16
I like your idea of using high school kids as commercial consultants, Mavurik.

The only problem I can see is that 1.) men working in Tokyo are under lot's of stress and kicking back home isn't really an option. 2.) Japan has one of the highest life expectancy rates in the world with lung cancer being deficient. Possibly the smokers are the one's who keep the expectancy rate lower than it could be. I see 80-year-olds puffing away a lot.

Hmmm...

But definitely, if commercials are to target young adults, then young adults should be the ones who comment on them.
 

samuraitora

先輩
Joined
29 May 2002
Messages
847
Reaction score
3
I smoke...and I know the dangers and affects.

Personally, kids should have to see the affects of what it does to people...nasty.
 

thomas

Unswerving cyclist
Admin
Joined
14 Mar 2002
Messages
11,444
Reaction score
2,662
I smoke one cigarette per day after dinner. That probably doesn't make me a heavy smoker. I don't think that anyone who consumes more than 3 cigarettes per day is still able to "enjoy" smoking, it becomes a mere habit or addiction.

Since my wife lives in Europe her cigarette consumption dropped to 1-3 cigarettes per day too.
:)
 
Joined
19 Apr 2002
Messages
733
Reaction score
7
Smoking is an individual choice and its not a very difficult choice to make, either you smoke, or you don't!!:)

I think too much emphasis is placed on a smoker to leave a room or stub out a cigarette if it makes someone uncomfortable, why does the smoker have to leave at all? it's not the smoker who's uncomfortable! (lolol) :p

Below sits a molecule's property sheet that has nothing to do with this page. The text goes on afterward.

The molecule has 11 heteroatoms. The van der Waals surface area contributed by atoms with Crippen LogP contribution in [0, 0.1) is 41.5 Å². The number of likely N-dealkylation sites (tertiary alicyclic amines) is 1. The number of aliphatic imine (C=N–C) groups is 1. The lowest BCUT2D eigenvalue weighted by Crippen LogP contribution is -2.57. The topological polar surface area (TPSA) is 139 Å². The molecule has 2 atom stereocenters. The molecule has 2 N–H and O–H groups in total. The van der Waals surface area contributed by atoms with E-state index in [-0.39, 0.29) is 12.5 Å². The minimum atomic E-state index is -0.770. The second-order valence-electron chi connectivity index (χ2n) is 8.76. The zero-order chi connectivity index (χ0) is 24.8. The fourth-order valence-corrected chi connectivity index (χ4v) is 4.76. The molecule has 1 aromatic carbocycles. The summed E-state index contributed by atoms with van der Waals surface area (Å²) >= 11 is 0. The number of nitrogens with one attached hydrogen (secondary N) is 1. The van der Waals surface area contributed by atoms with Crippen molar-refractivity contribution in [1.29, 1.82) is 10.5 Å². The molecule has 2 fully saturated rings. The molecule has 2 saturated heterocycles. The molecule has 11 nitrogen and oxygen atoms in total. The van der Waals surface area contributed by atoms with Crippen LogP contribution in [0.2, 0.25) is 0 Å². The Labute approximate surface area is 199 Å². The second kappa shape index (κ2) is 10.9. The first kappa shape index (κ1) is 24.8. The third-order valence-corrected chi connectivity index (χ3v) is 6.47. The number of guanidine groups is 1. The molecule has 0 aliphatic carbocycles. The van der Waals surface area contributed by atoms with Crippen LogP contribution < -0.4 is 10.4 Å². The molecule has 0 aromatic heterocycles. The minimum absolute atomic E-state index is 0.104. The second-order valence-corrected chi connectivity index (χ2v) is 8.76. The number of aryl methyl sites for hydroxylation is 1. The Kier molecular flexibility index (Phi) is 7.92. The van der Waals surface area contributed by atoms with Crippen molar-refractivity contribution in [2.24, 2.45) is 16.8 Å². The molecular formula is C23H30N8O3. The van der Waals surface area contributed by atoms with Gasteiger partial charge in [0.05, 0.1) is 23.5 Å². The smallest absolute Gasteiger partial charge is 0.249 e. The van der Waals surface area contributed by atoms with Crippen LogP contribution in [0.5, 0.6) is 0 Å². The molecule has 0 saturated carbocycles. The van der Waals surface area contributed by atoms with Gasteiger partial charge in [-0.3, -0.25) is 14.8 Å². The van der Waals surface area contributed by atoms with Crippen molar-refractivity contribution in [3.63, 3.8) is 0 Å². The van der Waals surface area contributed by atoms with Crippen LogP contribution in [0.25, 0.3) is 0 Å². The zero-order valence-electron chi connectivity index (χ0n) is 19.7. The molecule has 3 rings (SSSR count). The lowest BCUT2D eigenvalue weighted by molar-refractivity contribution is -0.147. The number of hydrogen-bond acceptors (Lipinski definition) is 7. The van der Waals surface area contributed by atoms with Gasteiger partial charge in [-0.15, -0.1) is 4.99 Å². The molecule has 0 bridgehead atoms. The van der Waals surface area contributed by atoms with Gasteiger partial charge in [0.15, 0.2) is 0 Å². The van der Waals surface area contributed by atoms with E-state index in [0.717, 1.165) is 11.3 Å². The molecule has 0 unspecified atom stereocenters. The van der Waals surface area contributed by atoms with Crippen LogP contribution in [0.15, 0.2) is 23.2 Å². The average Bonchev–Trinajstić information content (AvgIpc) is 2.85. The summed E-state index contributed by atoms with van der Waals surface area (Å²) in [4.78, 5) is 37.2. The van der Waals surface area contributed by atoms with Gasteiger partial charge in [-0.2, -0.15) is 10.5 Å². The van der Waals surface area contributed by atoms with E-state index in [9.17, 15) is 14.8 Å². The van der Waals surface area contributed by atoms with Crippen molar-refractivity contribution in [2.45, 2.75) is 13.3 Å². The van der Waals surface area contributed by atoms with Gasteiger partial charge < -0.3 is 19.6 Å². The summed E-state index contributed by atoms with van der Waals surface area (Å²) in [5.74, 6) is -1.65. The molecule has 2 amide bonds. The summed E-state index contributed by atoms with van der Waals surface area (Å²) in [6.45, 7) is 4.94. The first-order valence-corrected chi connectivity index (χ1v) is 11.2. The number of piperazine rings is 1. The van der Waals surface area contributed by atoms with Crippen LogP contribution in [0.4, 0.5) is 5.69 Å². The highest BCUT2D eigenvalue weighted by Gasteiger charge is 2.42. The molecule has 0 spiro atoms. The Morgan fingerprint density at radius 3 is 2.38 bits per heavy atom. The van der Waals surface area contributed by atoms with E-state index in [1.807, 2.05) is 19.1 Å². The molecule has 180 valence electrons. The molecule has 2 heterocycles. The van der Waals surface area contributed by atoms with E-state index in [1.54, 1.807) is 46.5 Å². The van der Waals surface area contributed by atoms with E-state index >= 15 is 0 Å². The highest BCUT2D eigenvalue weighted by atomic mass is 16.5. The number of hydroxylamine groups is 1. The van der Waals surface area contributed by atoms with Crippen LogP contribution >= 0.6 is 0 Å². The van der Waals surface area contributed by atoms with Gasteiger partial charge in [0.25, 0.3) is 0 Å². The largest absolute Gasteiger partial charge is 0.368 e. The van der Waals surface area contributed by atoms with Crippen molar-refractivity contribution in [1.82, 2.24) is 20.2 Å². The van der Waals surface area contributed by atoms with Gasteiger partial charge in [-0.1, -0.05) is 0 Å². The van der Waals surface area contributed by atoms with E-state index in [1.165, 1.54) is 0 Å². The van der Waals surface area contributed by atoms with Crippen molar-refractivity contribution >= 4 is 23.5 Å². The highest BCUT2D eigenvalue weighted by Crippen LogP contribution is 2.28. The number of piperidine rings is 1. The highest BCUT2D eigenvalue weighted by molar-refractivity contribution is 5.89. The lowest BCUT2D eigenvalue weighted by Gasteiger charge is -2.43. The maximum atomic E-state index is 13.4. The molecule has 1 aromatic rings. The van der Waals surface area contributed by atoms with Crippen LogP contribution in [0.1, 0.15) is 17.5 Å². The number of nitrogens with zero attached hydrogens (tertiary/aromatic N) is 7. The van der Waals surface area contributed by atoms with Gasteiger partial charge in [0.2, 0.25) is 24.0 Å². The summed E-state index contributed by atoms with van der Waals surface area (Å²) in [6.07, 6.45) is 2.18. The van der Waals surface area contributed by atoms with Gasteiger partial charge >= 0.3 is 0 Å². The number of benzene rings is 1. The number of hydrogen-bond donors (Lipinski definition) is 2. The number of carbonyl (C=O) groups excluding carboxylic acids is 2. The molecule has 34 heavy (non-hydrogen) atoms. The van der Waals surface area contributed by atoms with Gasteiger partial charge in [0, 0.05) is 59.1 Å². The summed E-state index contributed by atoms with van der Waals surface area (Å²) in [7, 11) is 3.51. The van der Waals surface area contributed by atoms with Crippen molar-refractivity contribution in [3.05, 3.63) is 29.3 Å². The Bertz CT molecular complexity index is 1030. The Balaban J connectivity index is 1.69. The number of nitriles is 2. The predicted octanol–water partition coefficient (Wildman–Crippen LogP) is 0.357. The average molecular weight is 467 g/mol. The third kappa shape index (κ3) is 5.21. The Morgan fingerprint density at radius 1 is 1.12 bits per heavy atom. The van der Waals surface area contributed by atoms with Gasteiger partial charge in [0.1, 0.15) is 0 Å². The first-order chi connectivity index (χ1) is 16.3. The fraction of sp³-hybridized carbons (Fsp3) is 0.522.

moyashi

Sempai
Joined
15 Apr 2002
Messages
1,571
Reaction score
16
hey Debs you smoke?

Since my wife became pregnant she quite smoking (errr, far as I know .... I'm hoping that's for sure.)

I've stopped smoking in the house all together and immediately noticed the effect. My 2 monitors are cleaner, my mouse isn't full of grit any more, my computer's fan no longer makes weird noises. Too bad that my cables are all greasy brown now.

I smoke on the balcony or somewhere I can't be seen by the wife. I'm hoping/planning on cutting back much more when the baby's born. Hopefully, quit. I don't want the wife to start up again. Too many of her friends who have kids carry their children in one arm and in the other hand a cigarette. Just too dangerous (not counting the health effects).

Japan is pretty close to Debs idea. If you're in someones home who smokes the non-smoker is the one who must make the choice. Yet, if the home is a non-smokers it's up to the non-smoker to hand out an ash tray or not.

ughh, why did I start smoking in the first place ???? stupid stupid
 
Joined
19 Apr 2002
Messages
733
Reaction score
7
@ moyashi and only moyashi (lolol I'm afraid to post hehe)😌

Yes, I smoke, and to my shame, I smoke quite a lot! If I could cut it down quickly, I would only be too happy to do so. Still, I find it extremely difficult and as I have been smoking since the age of 14 its almost my right too smoke(silly I know) but that's the way it is for me, my husband hates smoking (with a passion), so during my pregnancy, it was dramatically reduced, and when the child was physically present, smoking in the same room was a definite "NO NO" I wanted the children to have clean, fresh air for as long as it was possible(to give them a good start in live).